Once the police rang a bell for the writer Ingeborg Bachmann. The reason: Noise in her apartment at night, the neighbors complained. At first the poet doesn't understand what kind of noise is meant. Until she realizes: it's all about typewriter clattering.
She explains to the officers that she can only work at night. They ask what their job is, and Bachmann explains. She writes poems. The police reacted by shaking their heads: "Such little poems and so much noise!"
At least that's how Bachmann's friend Uwe Johnson remembers an episode from Ingeborg Bachmann's everyday life in Rome in a story. It has now been 50 years since she died. Yes, Ingeborg Bachmann (1926-1973) wrote poems. And stories, radio plays, essays and a novel. Today, their texts are among the most important literature of the 20th century.
It's still worth reading Bachmann. The Austrian discussed the difficulty of asserting herself as a woman in many areas of our male-dominated society. She talks about the effects that war has on people. And of the hopes, fears and fulfillment that lie in love.
Bachmann as a literary star
Bachmann was a pioneer with her feminist texts. Some things, such as her 1971 novel “Malina,” would still be groundbreaking if they were published today. Her poems were already making “noise” back then. However, in a completely different way - she became very famous. Bachmann was the first poet on the cover of “Spiegel” in 1954. She then became a literary star, received prizes and lectured at the university.
From her letters and several biographies one can guess: Bachmann was a person full of contradictions. The author, who did her doctorate on the philosopher Martin Heidegger, enjoyed delving into intellectual questions and was known as a chain smoker. At the same time she liked nightlife, dancing, elegant dresses. She was friends with many famous people. For example with Hans Magnus Enzensberger, who once spoke to the author Ina Hartwig about Bachmann. In her biography she summarizes the conversation and quotes: "The overall impression remains: "Ingeborg Bachmann in sequin dresses.""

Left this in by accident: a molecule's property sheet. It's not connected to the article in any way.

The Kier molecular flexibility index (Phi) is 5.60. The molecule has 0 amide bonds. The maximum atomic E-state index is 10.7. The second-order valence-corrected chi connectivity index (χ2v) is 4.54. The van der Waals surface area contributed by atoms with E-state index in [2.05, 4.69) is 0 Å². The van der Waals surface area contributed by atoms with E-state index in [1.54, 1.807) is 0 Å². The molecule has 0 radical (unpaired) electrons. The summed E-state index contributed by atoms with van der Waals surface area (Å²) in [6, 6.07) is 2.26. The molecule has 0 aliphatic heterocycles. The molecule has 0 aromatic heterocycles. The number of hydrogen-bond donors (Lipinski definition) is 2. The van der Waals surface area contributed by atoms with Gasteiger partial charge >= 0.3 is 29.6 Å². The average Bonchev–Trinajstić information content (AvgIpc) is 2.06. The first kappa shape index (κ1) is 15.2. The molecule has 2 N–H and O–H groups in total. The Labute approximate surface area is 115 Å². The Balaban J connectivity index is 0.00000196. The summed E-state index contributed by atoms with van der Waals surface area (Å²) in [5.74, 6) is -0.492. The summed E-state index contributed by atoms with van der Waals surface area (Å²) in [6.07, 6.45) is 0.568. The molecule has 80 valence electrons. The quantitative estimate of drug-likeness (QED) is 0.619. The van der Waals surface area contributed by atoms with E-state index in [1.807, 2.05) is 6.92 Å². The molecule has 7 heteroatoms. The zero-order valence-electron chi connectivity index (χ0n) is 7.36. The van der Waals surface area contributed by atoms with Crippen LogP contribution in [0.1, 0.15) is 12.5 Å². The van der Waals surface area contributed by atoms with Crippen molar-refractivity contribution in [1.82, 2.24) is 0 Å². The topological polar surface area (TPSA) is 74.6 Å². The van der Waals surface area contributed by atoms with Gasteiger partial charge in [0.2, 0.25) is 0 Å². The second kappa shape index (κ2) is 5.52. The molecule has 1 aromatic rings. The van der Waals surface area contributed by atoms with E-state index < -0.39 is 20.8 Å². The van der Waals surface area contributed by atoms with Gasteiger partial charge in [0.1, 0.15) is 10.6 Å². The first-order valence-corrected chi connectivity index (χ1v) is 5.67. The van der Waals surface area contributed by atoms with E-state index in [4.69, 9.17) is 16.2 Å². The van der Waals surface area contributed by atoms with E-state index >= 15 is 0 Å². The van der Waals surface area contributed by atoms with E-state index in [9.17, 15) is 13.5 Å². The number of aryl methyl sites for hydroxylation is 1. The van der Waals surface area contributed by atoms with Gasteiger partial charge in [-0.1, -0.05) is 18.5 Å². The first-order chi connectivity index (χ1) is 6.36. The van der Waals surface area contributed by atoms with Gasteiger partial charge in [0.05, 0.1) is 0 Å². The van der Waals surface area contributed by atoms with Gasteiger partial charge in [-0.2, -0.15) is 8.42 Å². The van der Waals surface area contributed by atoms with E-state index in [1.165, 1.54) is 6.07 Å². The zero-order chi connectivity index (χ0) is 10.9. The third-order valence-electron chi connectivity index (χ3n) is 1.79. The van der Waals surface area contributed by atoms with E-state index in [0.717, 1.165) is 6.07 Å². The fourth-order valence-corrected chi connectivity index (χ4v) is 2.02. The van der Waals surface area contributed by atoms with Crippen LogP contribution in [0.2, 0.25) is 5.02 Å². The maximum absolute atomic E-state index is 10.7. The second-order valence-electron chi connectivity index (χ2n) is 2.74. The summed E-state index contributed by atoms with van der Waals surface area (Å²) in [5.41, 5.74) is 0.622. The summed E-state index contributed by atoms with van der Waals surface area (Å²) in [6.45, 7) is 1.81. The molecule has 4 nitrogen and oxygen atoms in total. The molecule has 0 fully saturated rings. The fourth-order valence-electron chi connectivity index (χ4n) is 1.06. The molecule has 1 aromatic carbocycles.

Social and interpersonal violence
The contrast to her texts couldn't be greater. They are about political and interpersonal violence. Long before it became an issue in Austria, she discussed the continued effects of fascism after the end of the war. “Malina” is about that. In it, a female self tries to speak - and in order to do so she has to go through terrible nightmares shaped by war and patriarchy in a kind of trauma therapy.
Bachmann was born in Klagenfurt. At the age of 17, she lived all alone in her parents' house in the middle of World War II. Bachmann's mother moved to the country with her two younger siblings in 1944. Bachmann stayed behind to take her high school diploma.
Her neighbors die in a bomb attack. She decides not to go to the bunker in the future. "The thought of possibly perishing there with everyone like a herd of cattle is horrifying to me. At least in the garden. At least in the sun," she writes in her "War Diary."
In search of language and love
After 1945 the German language is that of the perpetrators. Like other writers, Bachmann is looking for ways to reflect on this and to re-acquire her native language. Her brother Heinz Bachmann tells dpa: "One of my sister's important quotes was: No new world without a new language. That is still incredibly relevant."
Language creates reality: This is a common argument today from people who advocate for gender-equitable language. Bachmann advocated it over half a century ago. What would she think of such discussions, for example that certain words that are now considered problematic are changed in old works? Her brother says: "I don't know. She would probably see it as positive. Precisely because she pushed for the language to change so that our relations could improve. That was an important concern for her."
And Bachmann actually explored new ways of telling stories. Detached from narrative conventions, she found her very own language melody: musical, sometimes hastily stringing the words together, as if searching for the right formulation. In her poems she created unprecedented images. “Your hat lifts itself quietly, greets you, floats in the wind, your uncovered head has caught the clouds, your heart has other things to do, your mouth incorporates new languages,” begins her poem “Explain to me, love”.
Relationships with Paul Celan and Max Frisch
In her texts, Bachmann countered the memories dominated by violence with utopian ideas of love and freedom. She also pursued this in real life. Bachmann was not only in a relationship with the poet Paul Celan, but also the writer Max Frisch. Both relationships, as the correspondence shows, did not end well. Frisch, who was considered extremely jealous, couldn't do anything with his partner's freedom-loving nature. After the separation, he incorporated details of their relationship into his works, which Bachmann saw as a betrayal. Margarethe von Trotta's film "Ingeborg Bachmann - Journey into the Desert", which will be released in cinemas on October 19th, also talks about the shock that the separation caused her.
At times the writer became addicted to alcohol and tranquilizers. The pills are so strong that one day she probably falls asleep with a lit cigarette. She was taken to hospital with severe burn injuries and died there a few days later.
Today, Bachmann is often interpreted as a capricious, dark author. This does not apply to her brother, who is 13 years younger than her and who had a close relationship with her. What does he remember today? "It's the joy, the storytelling, her laughter that has stayed with me and will always stay with me."